Vietnam to witness second Trump-Kim summit in late Feb: Reports

Vietnam to witness second Trump-Kim summit in late Feb: Reports

Agency News

Washington, Feb 1 : United States President Donald Trump and North Korean leader Kim Jong Un have planned to meet in Vietnam in late February, media reports said.

Vietnam had been widely believed to be the location. The White House announced the second meeting between the two leaders on January 18 following discussions with Kim Yong Chol, North Korea's lead negotiator on nuclear talks, CNN reported. The first such meeting between the two leaders happened in June in Singapore.

Media reports while quoting a source familiar with the matter said there are no discussions right now for Trump to meet with Chinese President Xi Jinping around the summit, but the source says Xi is very supportive of the summit. Trump's agenda during the summit is still not clear.

On Thursday, the State Department's top envoy on North Korea said the US is not looking to invade the Hermit Kingdom and seemed to strongly signal that the US would be willing to formally end the Korean War.

"President Trump is ready to end this war," said Steve Biegun in a speech at Stanford. "It is over. It is done. We are not going to invade North Korea. We are not seeking to topple the North Korean regime."

Relations between the two leaders have thawed over recent months. The US wants Pyongyang to be more forthcoming about its nuclear weapons. Experts say Mr Kim's overtures are designed to lift North Korea's economic sanctions.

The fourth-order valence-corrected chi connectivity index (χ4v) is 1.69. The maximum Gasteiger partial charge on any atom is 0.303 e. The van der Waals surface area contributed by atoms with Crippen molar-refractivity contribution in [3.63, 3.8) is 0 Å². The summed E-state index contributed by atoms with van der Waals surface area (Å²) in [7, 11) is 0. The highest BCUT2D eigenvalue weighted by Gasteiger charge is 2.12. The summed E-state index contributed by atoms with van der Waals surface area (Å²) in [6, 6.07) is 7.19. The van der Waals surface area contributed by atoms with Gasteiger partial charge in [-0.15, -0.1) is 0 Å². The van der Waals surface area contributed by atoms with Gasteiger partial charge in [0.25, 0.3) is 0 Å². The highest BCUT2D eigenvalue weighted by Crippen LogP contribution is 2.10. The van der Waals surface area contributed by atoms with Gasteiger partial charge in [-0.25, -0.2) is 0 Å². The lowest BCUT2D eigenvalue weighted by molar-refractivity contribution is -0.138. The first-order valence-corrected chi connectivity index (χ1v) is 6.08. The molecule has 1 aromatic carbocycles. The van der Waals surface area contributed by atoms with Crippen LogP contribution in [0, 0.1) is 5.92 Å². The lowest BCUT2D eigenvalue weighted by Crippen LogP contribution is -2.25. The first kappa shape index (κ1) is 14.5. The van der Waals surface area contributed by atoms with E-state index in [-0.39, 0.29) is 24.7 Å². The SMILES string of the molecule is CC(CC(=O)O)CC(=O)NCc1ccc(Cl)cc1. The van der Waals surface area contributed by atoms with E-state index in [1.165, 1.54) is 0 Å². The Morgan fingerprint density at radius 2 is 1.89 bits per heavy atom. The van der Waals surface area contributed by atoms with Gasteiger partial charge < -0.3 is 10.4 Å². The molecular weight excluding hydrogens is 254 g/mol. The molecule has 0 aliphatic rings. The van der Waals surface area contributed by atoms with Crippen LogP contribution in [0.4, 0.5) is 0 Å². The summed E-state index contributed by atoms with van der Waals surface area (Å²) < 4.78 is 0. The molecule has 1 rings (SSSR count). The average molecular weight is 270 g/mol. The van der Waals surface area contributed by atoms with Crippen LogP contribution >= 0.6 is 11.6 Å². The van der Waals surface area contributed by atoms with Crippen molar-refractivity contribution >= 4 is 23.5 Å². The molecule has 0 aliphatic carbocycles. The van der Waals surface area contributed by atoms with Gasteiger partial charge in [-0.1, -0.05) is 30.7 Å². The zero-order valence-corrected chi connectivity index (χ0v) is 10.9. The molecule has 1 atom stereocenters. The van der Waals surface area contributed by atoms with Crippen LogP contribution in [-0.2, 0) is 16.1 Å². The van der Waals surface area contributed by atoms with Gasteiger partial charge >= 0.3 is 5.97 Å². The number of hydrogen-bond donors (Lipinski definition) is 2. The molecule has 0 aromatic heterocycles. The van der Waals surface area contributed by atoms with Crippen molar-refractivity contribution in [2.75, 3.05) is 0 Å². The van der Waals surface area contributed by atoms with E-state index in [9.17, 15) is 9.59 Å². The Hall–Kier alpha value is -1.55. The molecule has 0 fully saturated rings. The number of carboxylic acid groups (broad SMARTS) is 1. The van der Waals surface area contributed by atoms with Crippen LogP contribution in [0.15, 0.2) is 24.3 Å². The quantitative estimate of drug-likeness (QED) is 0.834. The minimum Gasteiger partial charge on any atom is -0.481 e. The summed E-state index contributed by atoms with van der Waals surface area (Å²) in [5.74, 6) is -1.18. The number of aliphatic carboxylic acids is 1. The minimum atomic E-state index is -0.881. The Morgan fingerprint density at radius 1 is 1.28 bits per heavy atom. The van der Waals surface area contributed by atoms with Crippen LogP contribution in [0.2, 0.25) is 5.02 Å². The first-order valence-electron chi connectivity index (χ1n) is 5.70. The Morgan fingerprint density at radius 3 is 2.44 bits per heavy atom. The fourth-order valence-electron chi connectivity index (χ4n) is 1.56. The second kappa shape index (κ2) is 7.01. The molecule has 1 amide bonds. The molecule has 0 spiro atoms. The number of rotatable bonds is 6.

Despite Mr Kim's determination for another meeting with President Trump, the two remain at odds over fundamental issues, said a report of the ABC News.

Biegun dismissed the prospect that the US would agree to withdraw troops from South Korea as a concession to Kim Jong Un -- a move that some were concerned Trump might make.

Trump and Kim's summit in Singapore ended with a commitment from the North Korean leader to "work toward complete denuclearization of the Korean Peninsula," but negotiations appear to have stalled since then. Many critics accuse the Trump administration of failing to get Kim to agree to specifics at their first summit.

On Wednesday, Trump publicly rebuked his intelligence officials after they had contradicted several of his foreign policy claims, including on North Korea during a Senate hearing on Tuesday.

Director of National Intelligence Dan Coats said during the hearing that North Korea "is unlikely to completely give up its nuclear weapons." CIA Director Gina Haspel said Pyongyang "is committed to developing a long-range nuclear-armed missile that would pose a direct threat to the United States."

Trump said on Thursday that those same intelligence chiefs told him their comments had been taken out of context and the had been "totally misquoted" and that the administration was all on the same page.

Earlier this month, Trump told reporters: "North Korea, we're doing very well. And again, no rockets.

There's no rockets. There's no anything. We're doing very well."(UNI)